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Jayco Herald Sun Tour 2018 Men’s Prologue

photo credits @ Herald Sun Tour

Three-time Olympic gold medallist Ed Clancy OBE (JLT Condor) set a blistering pace of 51 kilometers per hour to take out the 1.6km Beastwear Individual Time Trial, the opening stage of the Jayco Herald Sun Tour in the heart of Melbourne.

On a warm summer’s evening in front of a crowd that lined the barricades from Alexandra Gardens to Southbank, more than 100 of the world’s best riders flew along the banks of the iconic Yarra River in a fast and furious race against the clock.

“People know me from the track,” said Clancy immediately post-race. “I’ve been very fortunate that I have had some great experiences there, but in terms of road racing it’s all been second priority. As soon as I saw on Cycling News that the prologue had been shortened from 2.2 kilometers to 1.6 kilometers immediately my eyes lit up.”

“But when you are sat next to guys like this and you see “Framey” [Alex Frame] and Alex Edmondson, man – I was trying to play it cool but I was getting pretty worried in the last 30 minutes. I am buzzing it’s the biggest thing by far I’ve ever achieved on the road, I’m over the moon,” said Clancy, who won gold for Great Britain in the Team Pursuit at the 2008, ’12 and ’16 Olympic Games.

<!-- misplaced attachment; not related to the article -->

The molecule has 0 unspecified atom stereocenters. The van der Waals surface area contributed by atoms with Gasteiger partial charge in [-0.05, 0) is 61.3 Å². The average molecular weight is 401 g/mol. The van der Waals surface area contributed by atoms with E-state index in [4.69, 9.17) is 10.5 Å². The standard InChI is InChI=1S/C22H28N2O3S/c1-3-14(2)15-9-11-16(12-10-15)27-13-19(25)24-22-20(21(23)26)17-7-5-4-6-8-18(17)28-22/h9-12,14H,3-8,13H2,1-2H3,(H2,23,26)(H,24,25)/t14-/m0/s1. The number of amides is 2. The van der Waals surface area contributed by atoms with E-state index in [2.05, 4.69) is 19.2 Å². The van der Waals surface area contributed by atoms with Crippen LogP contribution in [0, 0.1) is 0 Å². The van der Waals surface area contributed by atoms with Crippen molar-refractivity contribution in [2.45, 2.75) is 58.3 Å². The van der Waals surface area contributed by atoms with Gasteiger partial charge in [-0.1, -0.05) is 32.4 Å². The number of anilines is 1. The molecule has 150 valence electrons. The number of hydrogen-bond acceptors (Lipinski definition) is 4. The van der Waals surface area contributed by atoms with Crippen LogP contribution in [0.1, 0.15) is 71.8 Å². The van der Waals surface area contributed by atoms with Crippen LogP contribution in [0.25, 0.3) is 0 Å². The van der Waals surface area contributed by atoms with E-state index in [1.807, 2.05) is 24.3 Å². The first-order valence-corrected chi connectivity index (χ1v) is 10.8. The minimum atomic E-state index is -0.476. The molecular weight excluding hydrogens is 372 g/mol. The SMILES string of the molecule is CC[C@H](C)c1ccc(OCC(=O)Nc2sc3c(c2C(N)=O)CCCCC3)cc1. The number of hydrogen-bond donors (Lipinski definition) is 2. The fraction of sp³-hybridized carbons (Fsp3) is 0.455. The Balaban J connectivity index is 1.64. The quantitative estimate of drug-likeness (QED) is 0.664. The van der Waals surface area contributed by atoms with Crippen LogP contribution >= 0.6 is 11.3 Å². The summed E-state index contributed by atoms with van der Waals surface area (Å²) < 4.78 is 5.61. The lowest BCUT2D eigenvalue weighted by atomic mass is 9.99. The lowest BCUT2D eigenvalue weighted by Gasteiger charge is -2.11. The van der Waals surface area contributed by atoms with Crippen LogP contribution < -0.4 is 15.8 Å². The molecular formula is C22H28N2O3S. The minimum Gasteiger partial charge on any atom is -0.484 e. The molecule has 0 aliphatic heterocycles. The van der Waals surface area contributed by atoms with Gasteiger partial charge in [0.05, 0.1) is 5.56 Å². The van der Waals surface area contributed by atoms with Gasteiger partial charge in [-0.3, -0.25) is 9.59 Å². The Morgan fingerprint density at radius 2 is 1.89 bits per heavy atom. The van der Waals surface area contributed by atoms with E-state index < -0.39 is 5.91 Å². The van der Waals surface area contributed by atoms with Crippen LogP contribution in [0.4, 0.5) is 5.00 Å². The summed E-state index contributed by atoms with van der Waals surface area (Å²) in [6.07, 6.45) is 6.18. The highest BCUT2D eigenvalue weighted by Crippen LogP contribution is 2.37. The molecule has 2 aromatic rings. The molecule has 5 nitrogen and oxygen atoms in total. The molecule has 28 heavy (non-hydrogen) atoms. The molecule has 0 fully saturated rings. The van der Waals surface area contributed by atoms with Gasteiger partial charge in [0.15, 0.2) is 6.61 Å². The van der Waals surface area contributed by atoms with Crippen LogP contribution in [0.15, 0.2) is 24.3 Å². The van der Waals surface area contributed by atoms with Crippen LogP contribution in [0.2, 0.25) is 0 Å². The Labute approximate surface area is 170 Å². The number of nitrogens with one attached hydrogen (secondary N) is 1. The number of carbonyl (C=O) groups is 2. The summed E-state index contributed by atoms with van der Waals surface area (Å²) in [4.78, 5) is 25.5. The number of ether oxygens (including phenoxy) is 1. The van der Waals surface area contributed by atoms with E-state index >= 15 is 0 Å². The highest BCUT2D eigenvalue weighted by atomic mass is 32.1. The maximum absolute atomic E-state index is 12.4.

One of the first riders to roll out, Clancy stopped the clock in 1:54.95, less than one second in front of Danish duo Mads Pedersen (Trek Segafredo/1:54.74) and Lasse Norman Hansen (Aqua Blue/1:55.46).

The win also puts the British rider into the Tour leader’s jersey, and was an emotional victory after the passing of Jason Lowndes, who was set to join the team at JLT Condor. That team and Lowndes 2017 team Israel Cycling Academy wore flashing red lights in tribute to the Australian.

“I’m pretty sure I’m not going to win this race overall come stage three but it’s great to be off to a good start, I’m very happy to represent the team and I’ll try to do the jersey proud tomorrow.”

Reigning Danish national champion Pedersen had mixed feelings after his finish. “Second is always a little bitter. I wanted to win today, but I was beaten by a faster guy – that’s it. So ultimately I have to be happy with my second place,” said Pedersen, who competed in the 2017 Giro d’Italia with his WorldTour team.

“I will keep on fighting. Tomorrow we have a nice stage, we have to push to get the leader’s jersey – there is almost nothing between us, so we have a proper chance to get yellow,” said the 22-year-old.

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